University course comparison portal UniDigest officially launches
By A. Asohan March 6, 2015
- Believes it offers more personalised path than rival startup EasyUni
- Three cofounders first met in university themselves
UNIVERSITY course comparison portal UniDigest was officially launched on March 1, ready to take on its more established competitor EasyUni, which launched in 2010.
UniDigest said it helps students choose the most suitable tertiary education pathway by providing necessary information such as fee structures, courses, scholarships and other related information.
Meanwhile its rival EasyUni says it aims to make it easy for students and parents to compare various programmes between universities.
In its early days, it received two grants, worth RM150,000 and RM500,000, from Ministry of Finance agency Cradle Fund Sdn Bhd, and another RM150,000 grant from national ICT custodian Multimedia Development Corporation. [RM1 = US$0.28]
In May 2013, it raised an undisclosed Series A round from Teak Capital, and last July said it was aiming for a Series B round upwards of US$1.6 million.
READ ALSO: INTI-LinkedIn link up to create workforce-ready graduates
When asked what differentiated it from EasyUni, UniDigest director of marketing and innovation Jace Chan says it has specialised filters, comparison and decision-making tools that will be unveiled in the next phase of the portal.
“We seek to make the process of choosing ‘What’s next?’ as painless and efficient as ever,” he adds in an email conversation with Digital News Asia (DNA).
Launched on the last week of December 2014, UniDigest claims to have since helped thousands of students make an informed decision about their future course and university.
“Since our launch in late December, we have reached more than 4,000 users. With the current growth rate, we are looking to triple that number in the next few months,” Chan declares.
Based on the feedback gathered in the last two months, the UniDigest team has just released version 2.0 of the portal to ensure an even better user experience. “Search functions now offer fee and geographical filters,” he adds.
The site currently offers information only on university courses available in Malaysia, but hopes to expand to cover seven countries by the end of this year.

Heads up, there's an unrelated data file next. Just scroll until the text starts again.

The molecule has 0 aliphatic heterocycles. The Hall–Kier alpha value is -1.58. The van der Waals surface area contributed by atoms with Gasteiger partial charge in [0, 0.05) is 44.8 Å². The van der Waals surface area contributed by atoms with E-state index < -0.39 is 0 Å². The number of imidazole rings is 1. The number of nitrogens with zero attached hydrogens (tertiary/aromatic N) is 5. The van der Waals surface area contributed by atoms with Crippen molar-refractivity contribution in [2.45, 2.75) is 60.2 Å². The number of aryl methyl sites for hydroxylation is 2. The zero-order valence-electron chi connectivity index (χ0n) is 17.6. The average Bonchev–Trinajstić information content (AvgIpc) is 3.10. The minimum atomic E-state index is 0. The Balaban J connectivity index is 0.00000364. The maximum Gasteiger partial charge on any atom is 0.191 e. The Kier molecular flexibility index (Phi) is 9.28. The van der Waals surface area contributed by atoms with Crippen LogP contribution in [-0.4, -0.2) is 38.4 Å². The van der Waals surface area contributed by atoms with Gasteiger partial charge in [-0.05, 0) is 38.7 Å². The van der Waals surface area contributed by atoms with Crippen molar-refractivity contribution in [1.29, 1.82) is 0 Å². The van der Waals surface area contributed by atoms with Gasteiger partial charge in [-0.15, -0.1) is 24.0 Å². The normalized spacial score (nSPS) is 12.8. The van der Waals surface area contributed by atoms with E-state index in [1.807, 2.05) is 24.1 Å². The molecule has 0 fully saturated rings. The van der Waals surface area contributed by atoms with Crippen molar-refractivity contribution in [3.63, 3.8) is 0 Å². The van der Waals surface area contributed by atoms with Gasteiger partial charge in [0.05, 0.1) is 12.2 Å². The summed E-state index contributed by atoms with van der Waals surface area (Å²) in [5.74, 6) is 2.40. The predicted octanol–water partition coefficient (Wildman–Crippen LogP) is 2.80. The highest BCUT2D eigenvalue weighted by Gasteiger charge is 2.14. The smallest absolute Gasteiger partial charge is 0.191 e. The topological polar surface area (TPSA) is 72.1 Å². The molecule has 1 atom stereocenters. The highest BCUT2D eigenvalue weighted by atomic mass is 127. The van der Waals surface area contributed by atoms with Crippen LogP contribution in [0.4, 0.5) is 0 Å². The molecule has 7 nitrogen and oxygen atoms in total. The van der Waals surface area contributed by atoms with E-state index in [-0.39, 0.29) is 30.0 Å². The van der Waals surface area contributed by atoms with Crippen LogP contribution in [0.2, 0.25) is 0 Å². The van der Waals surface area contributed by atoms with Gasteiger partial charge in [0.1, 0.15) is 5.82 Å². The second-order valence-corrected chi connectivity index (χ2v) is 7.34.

“There are definitely plans for expansion, but our focus for now is very much on the Malaysian landscape,” Chan says.
Chan said the idea for UniDigest came about when cofounder Carmen Lee (pic) was asked to help her cousin choose the right course, university and scholarship.
She used existing education portals and found herself back at square one, realising that while these portals have information on courses and universities, the user experience wasn’t optimised. More importantly, these sites did not help in either shortlisting or personalising choices.
Chan, Lee and their third cofounder Vincent Xu had first met in university when they joined the same student organisation, and have remained friends since.
“One day we were just sitting around venting, and the question arose: “Well, okay, so it sucks right now, but what can we do to make it better?’ ” Chan says.
“We started asking around, validating our idea, getting feedback from our friends on what would have helped their university search, and the deeper we got into it, the more determined we got.
“Once we added in a couple of developers and marketers, we were pretty much full-speed ahead,” he says, adding that UniDigest is a bootstrapped operation.
In an official statement, Lee said, “There has always been a problem with high-school students struggling to make one of the most important decisions in their lives.
“I experienced it myself, and now I can see my younger cousins struggling to choose the right education path.
“There’s got to be an easier way for them to make this decision. UniDigest is … determined to provide the world’s tertiary education information in an organised manner,” she added.
Lee, also a director at UniDigest, has always been interested in startups and entrepreneurship, and was formerly with Groupon and spent a year on product development with financial comparison portal iMoney.
Chan himself has two years’ startup experience in various areas, from product development to digital marketing.
Despite graduating with an accounting and finance degree, Xu (pic) was in the training and education industry for the past seven years. He has also been involved in the web and mobile development industry, and cofounded an education game development studio that will be launching its chemistry role-playing game in June this year.
UniDigest now has a six-man team but is on the lookout for more.
On its revenue model, Chan says that UniDigest will not be depending on traditional banner advertisements, nor will it have a model where universities pay to be featured on the portal.
“UniDigest does not have any plan to pursue this path. What we are is a lead-generation business, though never at the expense of the student.
“We have spoken to numerous colleges and universities which are incredibly keen, and we are currently in the process of signing partnership agreements,” he adds, without elaborating.
But it also sees the need to roll out other value-added services to the portal, all of which would require funding.
“We're looking for seed funding,” says Chan. “We believe that the only way to do more and help more people is to play a bigger game, so we're definitely on the lookout for investors.”
Education portal EasyUni looking to raise Series B funding
LTT Global aims to deliver ‘education for all’ via mobile
Case study: Education institutions and the cloud
For more technology news and the latest updates, follow us on Twitter, LinkedIn or Like us on Facebook.